Article

Cell-specific gene expression in Langerhans cell histiocytosis lesions reveals a distinct profile compared with epidermal Langerhans cells.

Department of Pediatrics, Texas Children's Cancer Center and Hematology Service, Baylor College of Medicine, Houston, TX 77030, USA.
The Journal of Immunology (Impact Factor: 5.36). 03/2010; 184(8):4557-67. DOI: 10.4049/jimmunol.0902336
Source: PubMed

ABSTRACT Langerhans cell histiocytosis (LCH) is a rare disease characterized by heterogeneous lesions containing CD207(+) Langerhans cells (LCs) and lymphocytes that can arise in almost any tissue and cause significant morbidity and mortality. After decades of research, the cause of LCH remains speculative. A prevailing model suggests that LCH arises from malignant transformation and metastasis of epidermal LCs. In this study, CD207(+) cells and CD3(+) T cells were isolated from LCH lesions to determine cell-specific gene expression. Compared with control epidermal CD207(+) cells, the LCH CD207(+) cells yielded 2113 differentially expressed genes (false discovery rate < 0.01). Surprisingly, the expression of many genes previously associated with LCH, including cell-cycle regulators, proinflammatory cytokines, and chemokines, were not significantly different from control LCs in our study. However, several novel genes whose products activate and recruit T cells to sites of inflammation, including SPP1 (osteopontin), were highly overexpressed in LCH CD207(+) cells. Furthermore, several genes associated with immature myeloid dendritic cells were overexpressed in LCH CD207(+) cells. Compared with the peripheral CD3(+) cells from LCH patients, the LCH lesion CD3(+) cells yielded only 162 differentially regulated genes (false discovery rate < 0.01), and the expression profile of the LCH lesion CD3(+) cells was consistent with an activated regulatory T cell phenotype with increased expression of FOXP3, CTLA4, and SPP1. Results from this study support a model of LCH pathogenesis in which lesions do not arise from epidermal LCs but from accumulation of bone marrow-derived immature myeloid dendritic cells that recruit activated lymphocytes.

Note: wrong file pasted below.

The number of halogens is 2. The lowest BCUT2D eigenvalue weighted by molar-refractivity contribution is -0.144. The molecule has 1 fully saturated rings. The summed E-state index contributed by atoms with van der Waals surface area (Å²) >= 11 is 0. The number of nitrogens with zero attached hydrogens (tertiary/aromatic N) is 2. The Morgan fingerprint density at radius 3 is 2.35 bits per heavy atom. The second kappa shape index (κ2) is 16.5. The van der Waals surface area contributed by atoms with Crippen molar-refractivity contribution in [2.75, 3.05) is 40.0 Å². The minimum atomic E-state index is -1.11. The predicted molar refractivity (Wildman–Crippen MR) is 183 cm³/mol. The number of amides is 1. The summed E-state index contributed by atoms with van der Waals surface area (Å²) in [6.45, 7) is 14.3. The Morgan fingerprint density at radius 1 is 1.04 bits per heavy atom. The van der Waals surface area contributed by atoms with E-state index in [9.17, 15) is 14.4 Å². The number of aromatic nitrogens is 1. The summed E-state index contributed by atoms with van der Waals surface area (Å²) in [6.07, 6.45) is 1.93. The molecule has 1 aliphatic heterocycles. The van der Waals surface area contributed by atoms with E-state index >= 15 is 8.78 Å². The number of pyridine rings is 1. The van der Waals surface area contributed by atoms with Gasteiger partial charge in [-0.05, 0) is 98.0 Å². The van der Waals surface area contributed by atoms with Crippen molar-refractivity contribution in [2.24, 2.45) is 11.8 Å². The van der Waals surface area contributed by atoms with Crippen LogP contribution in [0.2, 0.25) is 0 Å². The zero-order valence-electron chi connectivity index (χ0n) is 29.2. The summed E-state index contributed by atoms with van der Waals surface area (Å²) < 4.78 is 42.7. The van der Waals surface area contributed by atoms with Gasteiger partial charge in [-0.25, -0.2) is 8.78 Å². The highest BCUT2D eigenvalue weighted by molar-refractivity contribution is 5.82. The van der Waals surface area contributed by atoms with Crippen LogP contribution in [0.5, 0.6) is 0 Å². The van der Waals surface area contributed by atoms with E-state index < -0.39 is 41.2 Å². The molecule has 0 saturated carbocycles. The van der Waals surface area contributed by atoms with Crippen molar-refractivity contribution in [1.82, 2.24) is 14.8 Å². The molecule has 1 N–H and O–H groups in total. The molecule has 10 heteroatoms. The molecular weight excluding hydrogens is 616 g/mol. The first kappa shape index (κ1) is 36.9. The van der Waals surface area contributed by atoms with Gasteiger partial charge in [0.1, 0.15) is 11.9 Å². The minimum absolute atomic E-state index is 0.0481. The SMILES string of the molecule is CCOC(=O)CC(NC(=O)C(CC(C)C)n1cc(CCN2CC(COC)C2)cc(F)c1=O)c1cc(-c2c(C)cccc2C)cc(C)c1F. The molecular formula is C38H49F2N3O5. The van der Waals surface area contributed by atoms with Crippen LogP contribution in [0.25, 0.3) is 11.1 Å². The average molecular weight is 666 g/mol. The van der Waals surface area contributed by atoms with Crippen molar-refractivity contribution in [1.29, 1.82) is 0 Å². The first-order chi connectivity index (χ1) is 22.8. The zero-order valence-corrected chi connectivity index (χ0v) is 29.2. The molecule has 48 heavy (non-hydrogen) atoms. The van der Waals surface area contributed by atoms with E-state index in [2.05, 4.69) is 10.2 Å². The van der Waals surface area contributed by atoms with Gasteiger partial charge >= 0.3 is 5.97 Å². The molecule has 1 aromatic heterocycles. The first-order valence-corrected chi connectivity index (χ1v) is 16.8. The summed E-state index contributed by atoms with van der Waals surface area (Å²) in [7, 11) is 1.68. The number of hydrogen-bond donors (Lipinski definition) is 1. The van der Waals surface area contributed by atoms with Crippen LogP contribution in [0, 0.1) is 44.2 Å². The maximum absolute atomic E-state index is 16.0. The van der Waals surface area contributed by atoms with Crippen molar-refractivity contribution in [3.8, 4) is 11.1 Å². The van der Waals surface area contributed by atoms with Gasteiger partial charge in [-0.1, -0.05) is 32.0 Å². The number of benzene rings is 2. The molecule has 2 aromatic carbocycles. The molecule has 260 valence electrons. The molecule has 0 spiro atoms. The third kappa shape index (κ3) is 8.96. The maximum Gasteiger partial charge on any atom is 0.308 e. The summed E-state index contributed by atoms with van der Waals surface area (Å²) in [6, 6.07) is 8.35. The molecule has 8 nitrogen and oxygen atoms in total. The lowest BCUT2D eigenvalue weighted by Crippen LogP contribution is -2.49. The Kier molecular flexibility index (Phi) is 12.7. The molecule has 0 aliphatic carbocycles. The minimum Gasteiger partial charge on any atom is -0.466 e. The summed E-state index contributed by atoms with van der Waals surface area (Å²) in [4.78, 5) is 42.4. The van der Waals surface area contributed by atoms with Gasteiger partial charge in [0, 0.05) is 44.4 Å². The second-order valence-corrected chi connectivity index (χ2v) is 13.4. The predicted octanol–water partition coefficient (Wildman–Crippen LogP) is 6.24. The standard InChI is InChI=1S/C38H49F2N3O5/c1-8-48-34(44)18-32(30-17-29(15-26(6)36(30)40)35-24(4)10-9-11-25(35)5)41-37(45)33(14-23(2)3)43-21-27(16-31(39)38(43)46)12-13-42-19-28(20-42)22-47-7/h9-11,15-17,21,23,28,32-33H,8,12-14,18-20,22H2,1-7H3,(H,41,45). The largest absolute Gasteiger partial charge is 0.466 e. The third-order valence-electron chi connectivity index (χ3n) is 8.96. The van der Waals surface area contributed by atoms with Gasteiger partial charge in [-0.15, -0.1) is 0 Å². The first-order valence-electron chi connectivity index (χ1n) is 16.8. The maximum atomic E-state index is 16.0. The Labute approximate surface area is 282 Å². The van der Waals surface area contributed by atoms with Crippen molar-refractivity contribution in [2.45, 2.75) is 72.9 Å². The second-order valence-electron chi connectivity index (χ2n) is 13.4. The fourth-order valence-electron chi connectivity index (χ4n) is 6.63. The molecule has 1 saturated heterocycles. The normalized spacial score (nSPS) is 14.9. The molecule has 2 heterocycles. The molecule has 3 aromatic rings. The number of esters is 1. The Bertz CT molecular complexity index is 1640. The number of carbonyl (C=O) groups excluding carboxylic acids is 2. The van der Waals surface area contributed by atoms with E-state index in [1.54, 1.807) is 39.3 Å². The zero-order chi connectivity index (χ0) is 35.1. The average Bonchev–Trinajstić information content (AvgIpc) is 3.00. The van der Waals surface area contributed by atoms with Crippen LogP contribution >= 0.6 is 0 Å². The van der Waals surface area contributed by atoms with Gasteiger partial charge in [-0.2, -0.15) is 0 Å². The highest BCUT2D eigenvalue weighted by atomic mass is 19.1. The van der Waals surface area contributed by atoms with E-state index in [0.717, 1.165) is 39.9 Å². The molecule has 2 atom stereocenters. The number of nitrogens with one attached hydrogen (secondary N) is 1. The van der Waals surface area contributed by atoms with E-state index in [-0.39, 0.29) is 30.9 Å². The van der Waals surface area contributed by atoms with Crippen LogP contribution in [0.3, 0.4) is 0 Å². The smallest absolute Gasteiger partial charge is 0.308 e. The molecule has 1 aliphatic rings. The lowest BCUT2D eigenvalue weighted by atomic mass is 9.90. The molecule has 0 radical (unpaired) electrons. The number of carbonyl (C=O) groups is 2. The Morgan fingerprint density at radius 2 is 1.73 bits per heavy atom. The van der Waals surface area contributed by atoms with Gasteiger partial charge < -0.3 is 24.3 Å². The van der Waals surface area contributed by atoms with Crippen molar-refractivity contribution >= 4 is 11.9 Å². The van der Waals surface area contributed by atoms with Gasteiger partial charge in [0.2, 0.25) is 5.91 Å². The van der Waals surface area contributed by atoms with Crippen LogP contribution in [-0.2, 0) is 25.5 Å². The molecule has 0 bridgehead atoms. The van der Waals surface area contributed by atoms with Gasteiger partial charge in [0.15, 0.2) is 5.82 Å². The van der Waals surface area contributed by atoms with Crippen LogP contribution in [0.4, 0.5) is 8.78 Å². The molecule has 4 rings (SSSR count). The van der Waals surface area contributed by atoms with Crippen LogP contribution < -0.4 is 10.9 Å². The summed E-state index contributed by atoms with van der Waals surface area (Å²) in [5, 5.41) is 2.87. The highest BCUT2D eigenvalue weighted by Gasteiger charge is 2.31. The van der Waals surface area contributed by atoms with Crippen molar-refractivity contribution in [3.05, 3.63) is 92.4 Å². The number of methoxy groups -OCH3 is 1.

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Available from: Amos Gaikwad, Oct 16, 2014
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